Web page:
It was a good day for Canadian heavy oil producers with the late afternoon announcement that the BC government gave conditional approval of the Trans Mountain expansion. This sets up the potential for the new Line 2 to potentially start in late 2019 and moving 540,000 b/d of heavy oil. The BC approval follows the Govt of Canada late Nov conditional approval and the NEB late May conditional approval.
The Trans Mountain expansion is essentially a twinning of the existing pipeline that will increase capacity from its current 300,000 b/d to 890,000 b/d. With the expansion, Line 1 will move to a capacity of 350,000 b/d, and would expected to be used for refined products and light oil, but could potentially shift to heavy oil depending on demand. Whereas Line 2 would have a capacity of 540,000 b/d and would be allocated to heavy oil.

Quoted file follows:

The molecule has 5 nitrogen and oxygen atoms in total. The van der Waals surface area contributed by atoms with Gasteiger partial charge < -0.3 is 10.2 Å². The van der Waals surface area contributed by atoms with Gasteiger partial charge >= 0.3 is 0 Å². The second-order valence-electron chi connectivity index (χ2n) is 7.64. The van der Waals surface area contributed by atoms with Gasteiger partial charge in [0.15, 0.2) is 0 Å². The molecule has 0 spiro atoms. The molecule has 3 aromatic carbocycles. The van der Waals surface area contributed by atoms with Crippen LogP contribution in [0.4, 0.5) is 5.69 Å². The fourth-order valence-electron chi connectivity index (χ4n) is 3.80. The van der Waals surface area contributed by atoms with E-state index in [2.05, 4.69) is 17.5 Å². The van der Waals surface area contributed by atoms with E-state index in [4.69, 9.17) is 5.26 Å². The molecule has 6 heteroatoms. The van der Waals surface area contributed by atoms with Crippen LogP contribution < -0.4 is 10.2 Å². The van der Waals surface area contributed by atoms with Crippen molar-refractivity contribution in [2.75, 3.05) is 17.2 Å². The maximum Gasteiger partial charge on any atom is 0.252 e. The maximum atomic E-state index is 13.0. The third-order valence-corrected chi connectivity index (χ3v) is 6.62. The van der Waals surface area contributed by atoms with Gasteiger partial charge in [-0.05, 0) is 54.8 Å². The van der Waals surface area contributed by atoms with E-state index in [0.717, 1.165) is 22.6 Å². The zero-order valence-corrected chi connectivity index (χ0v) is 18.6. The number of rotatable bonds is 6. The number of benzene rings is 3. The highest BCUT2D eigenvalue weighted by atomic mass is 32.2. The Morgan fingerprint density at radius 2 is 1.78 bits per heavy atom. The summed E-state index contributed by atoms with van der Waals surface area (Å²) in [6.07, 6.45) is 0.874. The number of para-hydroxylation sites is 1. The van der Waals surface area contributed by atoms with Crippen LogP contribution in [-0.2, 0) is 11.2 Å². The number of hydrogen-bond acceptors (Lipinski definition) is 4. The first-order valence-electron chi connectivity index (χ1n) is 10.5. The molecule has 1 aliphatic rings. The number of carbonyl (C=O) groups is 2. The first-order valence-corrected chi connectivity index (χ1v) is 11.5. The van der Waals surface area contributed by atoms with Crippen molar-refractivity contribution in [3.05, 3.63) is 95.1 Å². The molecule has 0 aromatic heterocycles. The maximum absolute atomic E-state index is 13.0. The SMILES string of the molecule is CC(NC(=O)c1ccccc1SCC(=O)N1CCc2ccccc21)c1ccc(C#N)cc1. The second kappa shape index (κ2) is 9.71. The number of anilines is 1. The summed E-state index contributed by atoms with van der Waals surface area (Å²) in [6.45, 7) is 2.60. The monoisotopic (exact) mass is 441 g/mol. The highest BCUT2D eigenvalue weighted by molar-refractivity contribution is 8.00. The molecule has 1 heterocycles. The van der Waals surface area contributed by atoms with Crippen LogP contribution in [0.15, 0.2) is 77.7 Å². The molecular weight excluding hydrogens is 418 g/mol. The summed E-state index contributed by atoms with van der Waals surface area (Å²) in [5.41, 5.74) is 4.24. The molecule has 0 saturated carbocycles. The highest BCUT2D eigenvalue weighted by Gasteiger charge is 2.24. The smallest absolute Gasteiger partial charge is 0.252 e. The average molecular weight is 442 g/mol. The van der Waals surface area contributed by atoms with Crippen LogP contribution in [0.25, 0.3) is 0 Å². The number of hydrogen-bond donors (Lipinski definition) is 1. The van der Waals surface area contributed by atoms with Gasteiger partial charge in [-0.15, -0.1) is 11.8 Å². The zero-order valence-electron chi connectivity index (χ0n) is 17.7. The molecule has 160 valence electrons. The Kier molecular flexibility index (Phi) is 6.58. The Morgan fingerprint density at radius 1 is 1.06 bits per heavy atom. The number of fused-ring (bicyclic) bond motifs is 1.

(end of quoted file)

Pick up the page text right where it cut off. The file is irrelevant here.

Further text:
BC gave conditional approval to the Trans Mountain pipeline [LINK] as its famous 5 conditions were met. The 5 conditions included the environmental review process, world leading marine oil spill, prevention and recovery system, world leading oil spill, response and recovery systems, addressing legal requirements re Aboriginal/treaty rights as well providing opportunities, and “British Columbia receives a fair share of the fiscal and economic benefits of a proposed heavy-oil project that reflects the level, degree and nature of the risk borne by the government, the environment and taxpayers”.
The big condition was BC getting its fair share and BC says it is satisfied. This was one of the key hurdles – how will BC get specifically paid and they did. At the bottom of the release is the
backgrounder on “Benefits agreement between Kinder Morgan and the Province of British Columbia”, which said “Benefits agreement between Kinder Morgan and the Province of British Columbia. In an unprecedented agreement between the Province of British Columbia and a private company, B.C. will receive significant fiscal benefits direct from Kinder Morgan worth up to $1 billion. The company will pay the Province between $25 million and $50 million annually for 20 years. The actual amount paid to the Province each year will depend whether the expanded pipeline is operating at full capacity on its spot market contracts”.